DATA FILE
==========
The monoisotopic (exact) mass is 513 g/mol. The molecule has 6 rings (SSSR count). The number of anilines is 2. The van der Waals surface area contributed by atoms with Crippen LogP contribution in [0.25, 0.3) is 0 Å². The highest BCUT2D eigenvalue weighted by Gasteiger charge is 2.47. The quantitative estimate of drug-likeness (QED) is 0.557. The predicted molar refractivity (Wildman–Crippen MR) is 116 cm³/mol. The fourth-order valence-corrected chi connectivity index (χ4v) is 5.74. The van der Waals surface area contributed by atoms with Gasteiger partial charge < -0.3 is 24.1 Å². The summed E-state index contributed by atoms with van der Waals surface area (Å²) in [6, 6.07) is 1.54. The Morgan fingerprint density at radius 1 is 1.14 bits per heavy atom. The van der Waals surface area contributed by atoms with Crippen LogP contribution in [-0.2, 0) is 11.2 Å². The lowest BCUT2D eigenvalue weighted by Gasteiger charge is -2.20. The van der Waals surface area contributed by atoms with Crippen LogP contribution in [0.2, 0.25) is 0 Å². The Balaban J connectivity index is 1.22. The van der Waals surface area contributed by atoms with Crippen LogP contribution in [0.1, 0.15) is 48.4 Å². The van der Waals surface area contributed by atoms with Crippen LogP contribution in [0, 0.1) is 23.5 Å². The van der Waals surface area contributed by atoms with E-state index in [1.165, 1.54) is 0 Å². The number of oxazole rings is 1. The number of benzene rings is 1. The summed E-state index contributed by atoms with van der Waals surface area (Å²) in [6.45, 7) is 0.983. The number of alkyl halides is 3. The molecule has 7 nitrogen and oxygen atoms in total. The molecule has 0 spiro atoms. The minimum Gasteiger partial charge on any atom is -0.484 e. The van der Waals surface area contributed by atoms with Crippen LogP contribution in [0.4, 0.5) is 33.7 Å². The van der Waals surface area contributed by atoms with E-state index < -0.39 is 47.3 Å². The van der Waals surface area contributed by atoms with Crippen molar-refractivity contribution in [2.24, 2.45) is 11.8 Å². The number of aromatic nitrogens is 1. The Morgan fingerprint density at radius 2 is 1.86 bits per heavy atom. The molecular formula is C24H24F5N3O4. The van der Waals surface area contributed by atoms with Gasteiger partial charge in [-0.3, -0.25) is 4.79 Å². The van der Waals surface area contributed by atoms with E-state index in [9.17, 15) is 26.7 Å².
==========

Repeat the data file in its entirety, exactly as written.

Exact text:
The monoisotopic (exact) mass is 513 g/mol. The molecule has 6 rings (SSSR count). The number of anilines is 2. The van der Waals surface area contributed by atoms with Crippen LogP contribution in [0.25, 0.3) is 0 Å². The highest BCUT2D eigenvalue weighted by Gasteiger charge is 2.47. The quantitative estimate of drug-likeness (QED) is 0.557. The predicted molar refractivity (Wildman–Crippen MR) is 116 cm³/mol. The fourth-order valence-corrected chi connectivity index (χ4v) is 5.74. The van der Waals surface area contributed by atoms with Gasteiger partial charge < -0.3 is 24.1 Å². The summed E-state index contributed by atoms with van der Waals surface area (Å²) in [6, 6.07) is 1.54. The Morgan fingerprint density at radius 1 is 1.14 bits per heavy atom. The van der Waals surface area contributed by atoms with Crippen LogP contribution in [-0.2, 0) is 11.2 Å². The lowest BCUT2D eigenvalue weighted by Gasteiger charge is -2.20. The van der Waals surface area contributed by atoms with Crippen LogP contribution in [0.2, 0.25) is 0 Å². The Balaban J connectivity index is 1.22. The van der Waals surface area contributed by atoms with Crippen LogP contribution in [0.1, 0.15) is 48.4 Å². The van der Waals surface area contributed by atoms with Crippen LogP contribution in [0, 0.1) is 23.5 Å². The van der Waals surface area contributed by atoms with E-state index in [1.165, 1.54) is 0 Å². The number of oxazole rings is 1. The number of benzene rings is 1. The summed E-state index contributed by atoms with van der Waals surface area (Å²) in [6.45, 7) is 0.983. The number of alkyl halides is 3. The molecule has 7 nitrogen and oxygen atoms in total. The molecule has 0 spiro atoms. The minimum Gasteiger partial charge on any atom is -0.484 e. The van der Waals surface area contributed by atoms with Crippen LogP contribution in [0.4, 0.5) is 33.7 Å². The van der Waals surface area contributed by atoms with E-state index < -0.39 is 47.3 Å². The van der Waals surface area contributed by atoms with Crippen molar-refractivity contribution in [2.24, 2.45) is 11.8 Å². The number of aromatic nitrogens is 1. The Morgan fingerprint density at radius 2 is 1.86 bits per heavy atom. The molecular formula is C24H24F5N3O4. The van der Waals surface area contributed by atoms with Gasteiger partial charge in [-0.3, -0.25) is 4.79 Å². The van der Waals surface area contributed by atoms with E-state index in [9.17, 15) is 26.7 Å².